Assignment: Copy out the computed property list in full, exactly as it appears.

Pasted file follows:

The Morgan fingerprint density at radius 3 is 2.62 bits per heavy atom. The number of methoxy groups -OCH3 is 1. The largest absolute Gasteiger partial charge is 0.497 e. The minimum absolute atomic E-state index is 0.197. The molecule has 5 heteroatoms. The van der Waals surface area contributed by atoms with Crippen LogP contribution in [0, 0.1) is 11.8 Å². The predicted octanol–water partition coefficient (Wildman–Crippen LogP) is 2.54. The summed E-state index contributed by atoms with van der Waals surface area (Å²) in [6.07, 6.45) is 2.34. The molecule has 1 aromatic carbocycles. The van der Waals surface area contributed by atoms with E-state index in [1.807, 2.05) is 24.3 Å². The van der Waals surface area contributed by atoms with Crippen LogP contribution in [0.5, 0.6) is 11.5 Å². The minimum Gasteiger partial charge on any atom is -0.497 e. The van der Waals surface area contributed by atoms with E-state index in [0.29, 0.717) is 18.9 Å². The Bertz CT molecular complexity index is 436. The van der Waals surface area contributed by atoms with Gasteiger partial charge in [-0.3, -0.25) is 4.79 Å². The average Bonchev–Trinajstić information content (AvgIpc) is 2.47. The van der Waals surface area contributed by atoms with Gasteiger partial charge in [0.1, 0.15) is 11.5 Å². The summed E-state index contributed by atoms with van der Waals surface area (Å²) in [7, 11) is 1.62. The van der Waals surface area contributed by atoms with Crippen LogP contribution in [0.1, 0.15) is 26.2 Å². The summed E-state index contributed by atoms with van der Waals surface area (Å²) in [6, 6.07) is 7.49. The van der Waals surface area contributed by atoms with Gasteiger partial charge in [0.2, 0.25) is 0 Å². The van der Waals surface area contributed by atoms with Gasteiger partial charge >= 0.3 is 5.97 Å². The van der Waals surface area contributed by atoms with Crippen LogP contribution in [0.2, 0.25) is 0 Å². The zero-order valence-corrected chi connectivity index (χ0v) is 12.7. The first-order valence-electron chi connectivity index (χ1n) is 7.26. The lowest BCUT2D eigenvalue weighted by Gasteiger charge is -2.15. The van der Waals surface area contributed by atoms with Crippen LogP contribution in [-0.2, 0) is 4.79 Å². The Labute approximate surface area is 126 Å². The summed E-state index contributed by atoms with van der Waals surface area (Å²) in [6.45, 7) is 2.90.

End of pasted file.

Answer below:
The Morgan fingerprint density at radius 3 is 2.62 bits per heavy atom. The number of methoxy groups -OCH3 is 1. The largest absolute Gasteiger partial charge is 0.497 e. The minimum absolute atomic E-state index is 0.197. The molecule has 5 heteroatoms. The van der Waals surface area contributed by atoms with Crippen LogP contribution in [0, 0.1) is 11.8 Å². The predicted octanol–water partition coefficient (Wildman–Crippen LogP) is 2.54. The summed E-state index contributed by atoms with van der Waals surface area (Å²) in [6.07, 6.45) is 2.34. The molecule has 1 aromatic carbocycles. The van der Waals surface area contributed by atoms with E-state index in [1.807, 2.05) is 24.3 Å². The van der Waals surface area contributed by atoms with Crippen LogP contribution in [0.5, 0.6) is 11.5 Å². The minimum Gasteiger partial charge on any atom is -0.497 e. The van der Waals surface area contributed by atoms with E-state index in [0.29, 0.717) is 18.9 Å². The Bertz CT molecular complexity index is 436. The van der Waals surface area contributed by atoms with Gasteiger partial charge in [-0.3, -0.25) is 4.79 Å². The average Bonchev–Trinajstić information content (AvgIpc) is 2.47. The van der Waals surface area contributed by atoms with Gasteiger partial charge in [0.1, 0.15) is 11.5 Å². The summed E-state index contributed by atoms with van der Waals surface area (Å²) in [7, 11) is 1.62. The van der Waals surface area contributed by atoms with Crippen LogP contribution in [0.1, 0.15) is 26.2 Å². The summed E-state index contributed by atoms with van der Waals surface area (Å²) in [6, 6.07) is 7.49. The van der Waals surface area contributed by atoms with Gasteiger partial charge in [0.2, 0.25) is 0 Å². The van der Waals surface area contributed by atoms with Gasteiger partial charge >= 0.3 is 5.97 Å². The van der Waals surface area contributed by atoms with Crippen LogP contribution in [0.2, 0.25) is 0 Å². The zero-order valence-corrected chi connectivity index (χ0v) is 12.7. The first-order valence-electron chi connectivity index (χ1n) is 7.26. The lowest BCUT2D eigenvalue weighted by Gasteiger charge is -2.15. The van der Waals surface area contributed by atoms with Crippen LogP contribution in [-0.2, 0) is 4.79 Å². The Labute approximate surface area is 126 Å². The summed E-state index contributed by atoms with van der Waals surface area (Å²) in [6.45, 7) is 2.90.